Watch Dogs Inspired Wireless Hacking Drone Using a Pineapple Nano
Today I finally got around to getting my WiFi Pineapple Drone, Project Cuckoo, out and flying. This was (is) a fun project partially inspired by the Ubisoft game, Watch Dogs 2. I say partially, as I've always had an interest in combining my hobby of infosec/messing with wireless security, and my other hobby of UAS/drones.
Project Cuckoo is so named, because of the nature of the Cuckoo bird. Cuckoos are birds that will lay their eggs in other birds' nests, and then fly off leaving the nest's owner to incubate and care for the cuckoo bird egg. In the same manner, Project Cuckoo flies to it's target, lands, and is a rogue access point/pivot for getting into the targeted network. You then drop your (egg) shells/persistance, and fly off. Thus, the silly name Project Cuckoo
At it's core, Project Cuckoo is a pretty average platform, with a couple of special features. It's hardware consists of a Betaflight OMNIBUS F4 Pro V2 Flight controller, M8N GPS, DYS F20A ESC, 2006 2400KV motors, and 5030 carbon fiber 2 blade props, all mounted to a 3d printed ABS frame of my own design.
Now about those special features. The DYS F20A ESC has an integrated 5v buck converter. To this, I connected a panel mount female USB plug, which is mounted in the lower section of the frame. This powers the Hak5 Pineapple Nano, without any modfication. The other interesting feature is the power source. I'm using LG HG2 cells to power the drone. They are safer, and have MUCH higher power density than any current lithium polymer chemistry. They have sufficient current to make the platform move and react pretty quick too. There is however one issue I'm facing involving the voltage curve of lithium ion vs lithium polymer, and I go into more detail and potential resolutions in the article here (not yet posted). However over all, I'm pretty happy with the duraiton, handling, and form factor of these cells.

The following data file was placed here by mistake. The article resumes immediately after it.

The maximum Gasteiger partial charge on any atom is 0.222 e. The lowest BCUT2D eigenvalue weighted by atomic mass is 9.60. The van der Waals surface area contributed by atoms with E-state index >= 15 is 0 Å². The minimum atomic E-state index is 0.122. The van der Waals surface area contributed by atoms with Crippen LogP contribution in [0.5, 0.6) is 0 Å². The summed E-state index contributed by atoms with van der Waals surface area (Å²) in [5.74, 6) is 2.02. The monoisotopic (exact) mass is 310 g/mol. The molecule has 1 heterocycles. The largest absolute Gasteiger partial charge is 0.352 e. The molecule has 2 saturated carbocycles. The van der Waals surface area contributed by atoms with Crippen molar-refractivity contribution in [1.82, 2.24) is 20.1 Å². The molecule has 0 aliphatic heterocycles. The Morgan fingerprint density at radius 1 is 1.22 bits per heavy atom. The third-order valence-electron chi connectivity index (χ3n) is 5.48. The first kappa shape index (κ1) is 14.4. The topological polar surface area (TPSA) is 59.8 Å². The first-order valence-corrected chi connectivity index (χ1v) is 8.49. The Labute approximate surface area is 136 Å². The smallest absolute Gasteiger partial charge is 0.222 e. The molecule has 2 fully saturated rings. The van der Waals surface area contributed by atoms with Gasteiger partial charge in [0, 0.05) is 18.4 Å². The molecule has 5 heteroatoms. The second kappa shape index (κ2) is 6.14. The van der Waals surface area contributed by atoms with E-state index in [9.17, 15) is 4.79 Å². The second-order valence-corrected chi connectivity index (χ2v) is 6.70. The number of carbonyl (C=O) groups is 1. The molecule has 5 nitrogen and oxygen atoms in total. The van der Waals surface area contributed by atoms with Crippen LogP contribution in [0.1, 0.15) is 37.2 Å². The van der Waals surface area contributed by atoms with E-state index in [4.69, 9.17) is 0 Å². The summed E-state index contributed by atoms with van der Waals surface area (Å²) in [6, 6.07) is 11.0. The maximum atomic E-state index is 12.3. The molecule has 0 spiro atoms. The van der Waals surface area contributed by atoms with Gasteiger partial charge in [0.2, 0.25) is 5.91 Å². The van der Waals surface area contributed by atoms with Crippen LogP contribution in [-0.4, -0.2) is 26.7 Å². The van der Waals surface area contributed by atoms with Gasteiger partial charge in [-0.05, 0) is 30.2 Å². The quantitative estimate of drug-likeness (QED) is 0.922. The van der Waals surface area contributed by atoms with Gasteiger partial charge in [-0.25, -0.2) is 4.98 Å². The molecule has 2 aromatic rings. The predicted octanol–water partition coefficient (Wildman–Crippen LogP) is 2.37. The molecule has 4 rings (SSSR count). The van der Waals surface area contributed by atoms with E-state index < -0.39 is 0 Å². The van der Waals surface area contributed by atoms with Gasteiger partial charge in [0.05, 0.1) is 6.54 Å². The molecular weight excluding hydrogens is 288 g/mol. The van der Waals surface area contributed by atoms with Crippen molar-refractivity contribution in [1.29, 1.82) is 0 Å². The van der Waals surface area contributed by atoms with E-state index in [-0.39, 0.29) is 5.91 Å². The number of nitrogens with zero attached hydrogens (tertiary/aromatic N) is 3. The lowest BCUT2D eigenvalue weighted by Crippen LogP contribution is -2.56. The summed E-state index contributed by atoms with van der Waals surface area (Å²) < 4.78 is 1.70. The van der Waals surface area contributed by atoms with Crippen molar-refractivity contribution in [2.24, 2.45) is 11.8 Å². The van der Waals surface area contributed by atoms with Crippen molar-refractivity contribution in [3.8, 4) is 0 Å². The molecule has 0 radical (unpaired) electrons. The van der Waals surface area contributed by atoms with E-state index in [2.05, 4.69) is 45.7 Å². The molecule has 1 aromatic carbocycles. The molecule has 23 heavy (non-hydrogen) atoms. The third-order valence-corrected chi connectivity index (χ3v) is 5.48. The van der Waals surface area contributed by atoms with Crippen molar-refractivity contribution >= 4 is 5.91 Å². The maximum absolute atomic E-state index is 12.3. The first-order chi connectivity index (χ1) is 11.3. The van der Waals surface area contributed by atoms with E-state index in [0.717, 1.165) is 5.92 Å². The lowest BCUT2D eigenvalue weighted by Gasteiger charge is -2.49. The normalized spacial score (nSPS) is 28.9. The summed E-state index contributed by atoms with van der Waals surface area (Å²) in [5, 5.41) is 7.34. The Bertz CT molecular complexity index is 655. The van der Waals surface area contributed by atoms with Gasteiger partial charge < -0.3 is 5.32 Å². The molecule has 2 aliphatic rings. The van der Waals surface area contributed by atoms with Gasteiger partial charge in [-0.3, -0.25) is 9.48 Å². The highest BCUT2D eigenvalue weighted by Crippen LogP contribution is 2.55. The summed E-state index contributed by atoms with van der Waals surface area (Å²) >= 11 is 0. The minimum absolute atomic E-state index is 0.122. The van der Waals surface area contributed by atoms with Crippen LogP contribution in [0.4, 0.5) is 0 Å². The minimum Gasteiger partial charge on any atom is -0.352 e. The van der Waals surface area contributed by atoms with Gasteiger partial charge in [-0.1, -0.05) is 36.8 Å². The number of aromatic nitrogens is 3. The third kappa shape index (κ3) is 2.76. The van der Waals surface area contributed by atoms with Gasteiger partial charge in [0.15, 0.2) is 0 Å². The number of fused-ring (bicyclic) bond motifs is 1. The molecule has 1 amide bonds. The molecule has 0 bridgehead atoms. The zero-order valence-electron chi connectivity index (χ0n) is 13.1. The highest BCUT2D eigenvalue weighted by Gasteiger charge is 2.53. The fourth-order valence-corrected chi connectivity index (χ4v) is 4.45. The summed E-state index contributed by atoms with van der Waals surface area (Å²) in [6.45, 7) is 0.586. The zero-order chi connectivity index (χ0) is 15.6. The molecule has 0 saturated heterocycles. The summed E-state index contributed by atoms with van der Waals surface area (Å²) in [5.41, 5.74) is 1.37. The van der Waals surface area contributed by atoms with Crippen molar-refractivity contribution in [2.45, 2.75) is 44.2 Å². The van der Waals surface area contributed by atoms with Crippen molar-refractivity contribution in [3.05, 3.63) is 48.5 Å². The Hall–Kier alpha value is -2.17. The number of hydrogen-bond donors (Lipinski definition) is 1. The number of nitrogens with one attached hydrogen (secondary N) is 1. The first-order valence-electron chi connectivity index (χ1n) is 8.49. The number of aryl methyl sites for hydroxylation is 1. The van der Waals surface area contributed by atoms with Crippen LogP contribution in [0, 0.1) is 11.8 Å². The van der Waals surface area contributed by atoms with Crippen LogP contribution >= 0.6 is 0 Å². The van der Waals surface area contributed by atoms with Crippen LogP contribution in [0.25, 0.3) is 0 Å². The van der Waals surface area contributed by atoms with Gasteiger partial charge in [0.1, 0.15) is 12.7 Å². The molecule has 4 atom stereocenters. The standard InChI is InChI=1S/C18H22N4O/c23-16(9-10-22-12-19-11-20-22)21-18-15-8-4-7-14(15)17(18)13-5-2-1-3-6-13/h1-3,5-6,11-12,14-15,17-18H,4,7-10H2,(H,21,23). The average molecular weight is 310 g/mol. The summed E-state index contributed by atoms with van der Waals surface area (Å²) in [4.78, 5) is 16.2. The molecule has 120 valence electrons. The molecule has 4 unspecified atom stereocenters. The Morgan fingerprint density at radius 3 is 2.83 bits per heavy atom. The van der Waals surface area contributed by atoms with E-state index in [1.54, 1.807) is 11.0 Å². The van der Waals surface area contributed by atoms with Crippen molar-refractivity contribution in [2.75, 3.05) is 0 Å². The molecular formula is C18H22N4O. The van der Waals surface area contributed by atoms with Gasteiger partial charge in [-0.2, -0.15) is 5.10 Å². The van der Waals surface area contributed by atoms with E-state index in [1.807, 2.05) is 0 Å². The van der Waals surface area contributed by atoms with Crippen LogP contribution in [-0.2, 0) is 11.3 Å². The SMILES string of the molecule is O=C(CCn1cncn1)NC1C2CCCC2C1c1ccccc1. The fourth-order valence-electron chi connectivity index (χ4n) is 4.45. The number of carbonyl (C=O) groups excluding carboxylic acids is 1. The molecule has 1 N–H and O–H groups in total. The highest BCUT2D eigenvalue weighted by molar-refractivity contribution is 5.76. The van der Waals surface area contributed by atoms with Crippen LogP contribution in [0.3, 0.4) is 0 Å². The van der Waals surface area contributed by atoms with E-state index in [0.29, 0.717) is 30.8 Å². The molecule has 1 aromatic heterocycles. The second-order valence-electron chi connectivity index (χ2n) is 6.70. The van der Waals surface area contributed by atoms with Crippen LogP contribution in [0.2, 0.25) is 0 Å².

At the end of the day, Project Cuckoo was created to have fun, and show what's possible. It's not perfect, and I still have changes and optimizations to make, but it's functional. It could happily fly and land somewhere it probably shouldnt be, and conduct electronic surveillance or even active attacks against wireless networks. The technology is here to stay, and it will ultimatley be an issue faced as we go forward. This is just one of many uses for UAS that should be considered and thought about in modern security, both network and physical.
Massive thanks to Darren from Hak5 for supplying the Pineapple Nano for this project. It's a great piece of hardware and I encourage anyone interested in wireless security to check it out. It makes for great demonstrations that are easy to grasp. More info on the WiFi Pineapple Nano here
I will likely continue developement on this concept, refining it and increasing it's feature set and capabilities. I currently do not have plans to produce more of these platforms, however I am considering it.